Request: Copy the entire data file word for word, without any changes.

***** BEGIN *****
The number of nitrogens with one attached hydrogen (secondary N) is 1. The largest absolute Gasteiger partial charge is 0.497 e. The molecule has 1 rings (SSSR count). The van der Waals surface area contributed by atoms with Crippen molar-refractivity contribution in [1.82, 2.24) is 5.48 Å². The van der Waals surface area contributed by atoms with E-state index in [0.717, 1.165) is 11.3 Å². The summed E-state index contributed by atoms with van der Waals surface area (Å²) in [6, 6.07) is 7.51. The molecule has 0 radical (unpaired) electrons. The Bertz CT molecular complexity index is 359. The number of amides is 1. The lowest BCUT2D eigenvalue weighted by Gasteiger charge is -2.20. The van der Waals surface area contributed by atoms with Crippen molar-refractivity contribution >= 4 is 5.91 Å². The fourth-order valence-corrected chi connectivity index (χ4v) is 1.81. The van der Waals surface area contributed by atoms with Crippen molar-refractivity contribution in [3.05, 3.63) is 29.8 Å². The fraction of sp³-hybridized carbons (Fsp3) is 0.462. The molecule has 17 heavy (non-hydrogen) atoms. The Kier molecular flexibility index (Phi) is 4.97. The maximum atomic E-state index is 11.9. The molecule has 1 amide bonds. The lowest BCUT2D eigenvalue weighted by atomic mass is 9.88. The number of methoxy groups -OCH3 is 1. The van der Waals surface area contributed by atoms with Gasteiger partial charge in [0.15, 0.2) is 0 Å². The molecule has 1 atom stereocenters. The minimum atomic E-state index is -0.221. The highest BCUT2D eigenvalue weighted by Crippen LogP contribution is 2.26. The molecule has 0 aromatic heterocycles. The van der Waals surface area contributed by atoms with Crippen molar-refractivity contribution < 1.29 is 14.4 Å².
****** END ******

The number of nitrogens with one attached hydrogen (secondary N) is 1. The largest absolute Gasteiger partial charge is 0.497 e. The molecule has 1 rings (SSSR count). The van der Waals surface area contributed by atoms with Crippen molar-refractivity contribution in [1.82, 2.24) is 5.48 Å². The van der Waals surface area contributed by atoms with E-state index in [0.717, 1.165) is 11.3 Å². The summed E-state index contributed by atoms with van der Waals surface area (Å²) in [6, 6.07) is 7.51. The molecule has 0 radical (unpaired) electrons. The Bertz CT molecular complexity index is 359. The number of amides is 1. The lowest BCUT2D eigenvalue weighted by Gasteiger charge is -2.20. The van der Waals surface area contributed by atoms with Crippen molar-refractivity contribution >= 4 is 5.91 Å². The fourth-order valence-corrected chi connectivity index (χ4v) is 1.81. The van der Waals surface area contributed by atoms with Crippen molar-refractivity contribution in [3.05, 3.63) is 29.8 Å². The fraction of sp³-hybridized carbons (Fsp3) is 0.462. The molecule has 17 heavy (non-hydrogen) atoms. The Kier molecular flexibility index (Phi) is 4.97. The maximum atomic E-state index is 11.9. The molecule has 1 amide bonds. The lowest BCUT2D eigenvalue weighted by atomic mass is 9.88. The number of methoxy groups -OCH3 is 1. The van der Waals surface area contributed by atoms with Gasteiger partial charge in [0.15, 0.2) is 0 Å². The molecule has 1 atom stereocenters. The minimum atomic E-state index is -0.221. The highest BCUT2D eigenvalue weighted by Crippen LogP contribution is 2.26. The molecule has 0 aromatic heterocycles. The van der Waals surface area contributed by atoms with Crippen molar-refractivity contribution < 1.29 is 14.4 Å².